Obama Woos the Oprah Voter Again

She remains a powerful microphone for a White House looking to regain the 2008 magic

oprah obama.jpg

CHICAGO -- Sorry, America, but Chicago is not atwitter over President Obama and First Lady Michelle Obama returning to tape "Oprah" on Wednesday -- even if its significance shouldn't be discounted.

Other stuff is going on. Two sports teams have been in the playoffs. Agonizing over two, underperforming baseball teams is in full swing. A policy Energizer Bunny, the maniacally-disciplined and primed-for-action Mayor-Elect Rahm Emanuel, is sucking up media oxygen prior to his May 16 inaugural. Gas prices are over $4.50 a gallon. And the economy's awful and people are hurting.

And ratings for Oprah Winfrey, the most potent force in daytime television, have been tracking downward in recent years. Even the much ballyhooed final season of her show, which opened with word that John Travolta would fly the entire audience of 300 by commercial jet to Australia (which he did in December), has seen a decline (with the exception of a few home runs, including an appearance by her long-lost sister).

Yet the Obamas' planned appearance (to be aired May 2) is surely a winner, in the great middle-brow cultural tradition of then-presidential candidate Richard Nixon making fun of himself on "Rowan and Martin's Laugh-In" in 1968 or then-presidential candidate Bill Clinton in 1992 playing sax on Arsenio Hall's old show. Oprah, after all, is still as big as it gets on daytime, a force to be reckoned with, her ratings still unsurpassed elsewhere on the 300-plus channel smorgasbord of soaps, infomercials, maudlin flicks, endless "Law and Order" reruns, and knockoff talk shows.

"In an age of increasing cynicism and instant analysis, you have to find ways to communicate outside the filter of the political media," says Chicago-based Democratic political consultant Eric Adelstein. "Add to that the validation of a cultural icon, and it makes a lot of sense. It also makes him seem less 'political' and more 'institutional.'"

More "institutional"?

"To most, 'politics' is a turnoff," Adelstein elaborated. "Politicians are held in historically low regard. But as president if you are part of the cultural, institutional fabric that defines the day to day 'conversation' beyond politics -- 'Oh, Barack was on 'Oprah" talking about going gray, his daughters growing up, Michelle's anti-obesity campaign,' whatever, then you can transcended being 'just' a politician, or even 'just' the president."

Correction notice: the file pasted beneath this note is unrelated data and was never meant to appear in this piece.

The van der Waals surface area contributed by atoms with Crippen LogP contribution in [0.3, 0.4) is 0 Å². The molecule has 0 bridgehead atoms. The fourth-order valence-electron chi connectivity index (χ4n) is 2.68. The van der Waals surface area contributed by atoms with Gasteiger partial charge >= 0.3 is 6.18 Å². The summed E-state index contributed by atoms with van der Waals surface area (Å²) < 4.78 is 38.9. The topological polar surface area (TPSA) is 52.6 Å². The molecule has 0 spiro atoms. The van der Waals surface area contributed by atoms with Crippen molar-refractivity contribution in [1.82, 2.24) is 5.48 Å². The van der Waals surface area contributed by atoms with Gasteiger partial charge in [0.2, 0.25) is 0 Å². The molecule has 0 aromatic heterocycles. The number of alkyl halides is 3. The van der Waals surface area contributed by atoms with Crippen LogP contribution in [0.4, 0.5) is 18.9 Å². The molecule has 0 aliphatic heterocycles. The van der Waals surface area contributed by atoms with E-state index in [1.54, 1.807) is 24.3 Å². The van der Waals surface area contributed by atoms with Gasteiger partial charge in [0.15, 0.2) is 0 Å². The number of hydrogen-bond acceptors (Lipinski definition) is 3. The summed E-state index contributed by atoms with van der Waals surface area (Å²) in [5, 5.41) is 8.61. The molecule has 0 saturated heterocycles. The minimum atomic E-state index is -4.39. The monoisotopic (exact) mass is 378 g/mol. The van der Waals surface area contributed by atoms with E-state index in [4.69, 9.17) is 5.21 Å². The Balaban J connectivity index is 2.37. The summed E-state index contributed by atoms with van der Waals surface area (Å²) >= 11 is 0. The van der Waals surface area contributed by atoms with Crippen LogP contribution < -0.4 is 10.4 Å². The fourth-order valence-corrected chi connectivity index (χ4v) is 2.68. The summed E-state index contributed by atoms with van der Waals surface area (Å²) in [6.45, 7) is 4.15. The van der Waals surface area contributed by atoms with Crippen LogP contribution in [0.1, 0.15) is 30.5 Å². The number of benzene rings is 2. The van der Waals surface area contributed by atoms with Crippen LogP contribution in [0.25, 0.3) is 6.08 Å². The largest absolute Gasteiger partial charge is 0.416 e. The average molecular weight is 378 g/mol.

There is too, the unavoidable political calculus, which goes beyond merely being embraced by a beloved icon who played no small role in the 2008 campaign. Oprah's endorsement and appearances on behalf of Obama may have been especially potent in the key initial Obama victory, at the Iowa caucuses, especially among female voters initially wary of supporting an African American.

The Oprah audience thus represents a demographic of women that Obama attracted in great numbers back then and probably needs to hold in large chunks if he's to be re-elected. Like other Democrats and independents, their loyalty is wavering somewhat now, and they certainly didn't provide much ballot box help to Democrats during the Republicans' mid-term election tsunami last November.

Presented by

James Warren is the Chicago editor of The Daily Beast and an MSNBC analyst. He is the former managing editor of the Chicago Tribune.

How to Cook Spaghetti Squash (and Why)

Cooking for yourself is one of the surest ways to eat well. Bestselling author Mark Bittman teaches James Hamblin the recipe that everyone is Googling.

Join the Discussion

After you comment, click Post. If you’re not already logged in you will be asked to log in or register.

blog comments powered by Disqus

Video

How to Cook Spaghetti Squash (and Why)

Cooking for yourself is one of the surest ways to eat well.

Video

Before Tinder, a Tree

Looking for your soulmate? Write a letter to the "Bridegroom's Oak" in Germany.

Video

The Health Benefits of Going Outside

People spend too much time indoors. One solution: ecotherapy.

Video

Where High Tech Meets the 1950s

Why did Green Bank, West Virginia, ban wireless signals? For science.

Video

Yes, Quidditch Is Real

How J.K. Rowling's magical sport spread from Hogwarts to college campuses

Video

Would You Live in a Treehouse?

A treehouse can be an ideal office space, vacation rental, and way of reconnecting with your youth.

More in Politics

Just In